B.P.R.D.: Plague of Frogs 1 (2011) Mike Mignola, Guy Davis, et. al. (Dark Horse)
If you’re unfamiliar with Hellboy and B.P.R.D. (Bureau for Paranormal Research and Defense), here’s all you need to know:
B.P.R.D. is an agency based in Fairfield, Connecticut that investigates and defends the world from all occult threats.
Hellboy (who - played by Ron Perlman - was in two movies, in case you never read the comics) was once part of this group.
He’s not anymore.
You might think that without Hellboy as the “headliner” that B.P.R.D. might be a lesser title. It’s not. It does, however, take awhile for the title to find it’s way. The first section (which is the first trade paperback), Hollow Earth and Other Stories, is a good introduction to the group and a pretty good adventure. The second section, The Soul of Venice and Other Stories, consists mainly of short adventures and lacks direction somewhat. The final third begins the long Plague of Frogs story line, which finishes this volume and is taken up with three more hardcover omnibus volumes.
B.P.R.D. is something of an acquired taste, but in my opinion, just as entertaining as the Hellboy stories. Over 400 pages in a very nice, sturdy hardcover book, retail priced at a very reasonable $34.99.
That’s it for March. Tell me what you read.
Tuesday, April 1, 2014
It was a good month for graphic novels here at Graphic Novel Universe, so much so that I’m having to split the list up. I’ll cover half of the March titles today and the other half next time.
aama: The Smell of Warm Dust (2011/2014) Frederik Peeters (SelfMadeHero)
Frederick Peeters’s sf graphic novel (translated from the French) is a compelling, strange ride, one I highly recommend. My discussion of this book with Derek Royal should be available in the next day or two at The Comics Alternative Podcast.
A Treasury of Victorian Murder Compendium (2013) Rick Geary (NBM)
No one does true crime graphic novels quite like Rick Geary. All of his work is worth your time, but this collection of several of his works is a must-read. You can see Geary's artwork and storytelling techniques sharpen and develop throughout the volume, and although some of the tales have problems (The early stories, especially "Jack the Ripper," are often inked too heavily), they're still quite good. If you enjoy true crime stories and haven't yet encountered Geary, you're missing a real treat. In addition to “Jack the Ripper,” this volume includes “The Beast of Chicago” (H.H. Holmes and the 1893 Columbian Exhibition in Chicago) and “Fatal Bullet” (the assassination of President James A. Garfield).
Jane, the Fox and Me (J 2012/2013) Fanny Britt, Isabelle Arsenault (Groundwood Books)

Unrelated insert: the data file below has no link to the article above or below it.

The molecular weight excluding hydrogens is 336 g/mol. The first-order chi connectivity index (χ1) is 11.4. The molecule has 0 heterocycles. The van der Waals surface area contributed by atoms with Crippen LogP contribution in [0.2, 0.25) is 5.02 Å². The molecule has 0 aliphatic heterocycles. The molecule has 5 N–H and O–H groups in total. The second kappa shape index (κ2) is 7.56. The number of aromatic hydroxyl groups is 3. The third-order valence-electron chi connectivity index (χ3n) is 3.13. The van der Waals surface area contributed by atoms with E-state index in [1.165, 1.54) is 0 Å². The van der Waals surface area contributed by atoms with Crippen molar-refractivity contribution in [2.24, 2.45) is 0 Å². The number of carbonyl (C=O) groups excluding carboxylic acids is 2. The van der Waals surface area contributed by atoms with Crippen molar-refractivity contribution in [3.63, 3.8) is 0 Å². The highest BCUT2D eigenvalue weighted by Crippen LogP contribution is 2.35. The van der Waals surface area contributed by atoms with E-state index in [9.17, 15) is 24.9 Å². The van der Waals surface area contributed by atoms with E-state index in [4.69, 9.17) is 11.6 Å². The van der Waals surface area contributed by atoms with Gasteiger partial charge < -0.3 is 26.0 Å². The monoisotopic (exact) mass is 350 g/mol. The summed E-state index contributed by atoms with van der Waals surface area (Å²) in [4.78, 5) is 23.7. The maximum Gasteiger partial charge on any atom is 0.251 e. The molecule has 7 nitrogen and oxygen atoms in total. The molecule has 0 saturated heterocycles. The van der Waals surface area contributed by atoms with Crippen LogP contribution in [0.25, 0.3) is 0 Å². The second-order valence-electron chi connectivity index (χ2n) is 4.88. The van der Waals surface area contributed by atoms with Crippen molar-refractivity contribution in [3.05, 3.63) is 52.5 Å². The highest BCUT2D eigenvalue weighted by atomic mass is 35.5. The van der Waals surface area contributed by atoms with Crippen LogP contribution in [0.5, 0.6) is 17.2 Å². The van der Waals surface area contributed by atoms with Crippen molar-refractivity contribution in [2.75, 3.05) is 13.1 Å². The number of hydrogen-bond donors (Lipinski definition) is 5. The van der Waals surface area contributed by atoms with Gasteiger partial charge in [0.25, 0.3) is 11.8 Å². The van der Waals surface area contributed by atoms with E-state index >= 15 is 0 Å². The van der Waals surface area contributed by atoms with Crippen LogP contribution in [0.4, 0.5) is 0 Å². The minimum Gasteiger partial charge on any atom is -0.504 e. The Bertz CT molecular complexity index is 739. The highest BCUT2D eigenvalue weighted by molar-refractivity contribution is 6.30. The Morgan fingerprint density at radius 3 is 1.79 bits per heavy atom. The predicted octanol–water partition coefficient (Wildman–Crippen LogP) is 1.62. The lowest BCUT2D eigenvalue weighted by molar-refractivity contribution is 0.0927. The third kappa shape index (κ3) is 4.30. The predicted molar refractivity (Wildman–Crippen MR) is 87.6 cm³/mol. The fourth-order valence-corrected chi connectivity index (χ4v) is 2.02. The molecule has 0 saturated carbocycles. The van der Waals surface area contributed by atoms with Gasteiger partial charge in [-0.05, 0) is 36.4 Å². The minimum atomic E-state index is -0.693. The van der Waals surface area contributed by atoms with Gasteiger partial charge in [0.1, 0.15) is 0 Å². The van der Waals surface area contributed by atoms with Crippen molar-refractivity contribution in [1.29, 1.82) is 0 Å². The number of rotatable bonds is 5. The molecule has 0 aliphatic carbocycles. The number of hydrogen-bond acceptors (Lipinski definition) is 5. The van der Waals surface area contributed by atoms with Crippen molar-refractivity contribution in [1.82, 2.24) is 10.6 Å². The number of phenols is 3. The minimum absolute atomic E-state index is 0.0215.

As often happens, girls can be pretty cruel to each other at school (although girls do not have a monopoly on school-age cruelty), and Hélène is learning this the hard way. She finds comfort only in the pages of her favorite novel, Jane Eyre. On a school trip, Hélène encounters a wild fox, an animal she feels strangely drawn to...
This is one of those stunning graphic novels about children that’s probably best appreciated by those who have successfully made it through childhood. Although it’s probably in the J or Children’s graphic novel section, this is a wonderful book for teens and adults, too.
Fatale Vol. 4: Pray for Rain (2014) Ed Brubaker, Sean Phillips (Image Comics)
All of the Fatale volumes have been good, but Pray for Rain delivers the strongest, most cohesive arc yet. Not only do we find out more about Josephine and her powers, we also get a non-stop, full-throttle story that absolutely blisters. Stunning stuff. If you’re into either horror or noir, start reading this hard-hitting series now.
The Park (2014) Oscar Zárate (SelfMadeHero)
This realistic graphic novel has a lot to say about culture and even more about relationships. Discussed at The Comics Alternative Podcast.
The Misadventures of Salem Hyde: Spelling Trouble (J 2013) Frank Cammuso (Abrams)
Fun-filled graphic novel for kids previously discussed at Graphic Novel Universe.
Locke & Key Vol. 3: Crown of Shadows (2010) Joe Hill, Gabriel Rodriguez (IDW)
I'm not sure if it took me three volumes to get used to Gabriel Rodriguez's art style or if the story finally solidified, but Crown of Shadows seems the strongest entry in the Locke & Key series so far. Hill has managed to give each volume an individual, distinctive flavor while moving the overall story in a very compelling way. If the rest of the volumes are this good, this could be a horror classic in the making.
The Undertaking of Lily Chen (2014) Danica Novgorodoff (First Second)
Please read my review at The Comics Alternative.
Part II coming up soon! And please let me know what you read and liked (or didn’t) in March.
Saturday, March 29, 2014
One of the great pleasures I've had over the past few years is in discovering newspaper strip comics. I never really read them much as a kid, so experiencing strips such as Terry and the Pirates, X-9 Secret Agent Corrigan, Steve Canyon and others has opened up not only a whole new comics world, but also an appreciation of how daily strips differ in so many ways from standard comic books and graphic novels.
IDW's Library of American Comics has done a stellar job of presenting these classic strips in handsome new editions. I was pleased to review one of their more recent collections, Alley Oop: The First Time Travel Adventure, over at The Comics Alternative. Please check it out!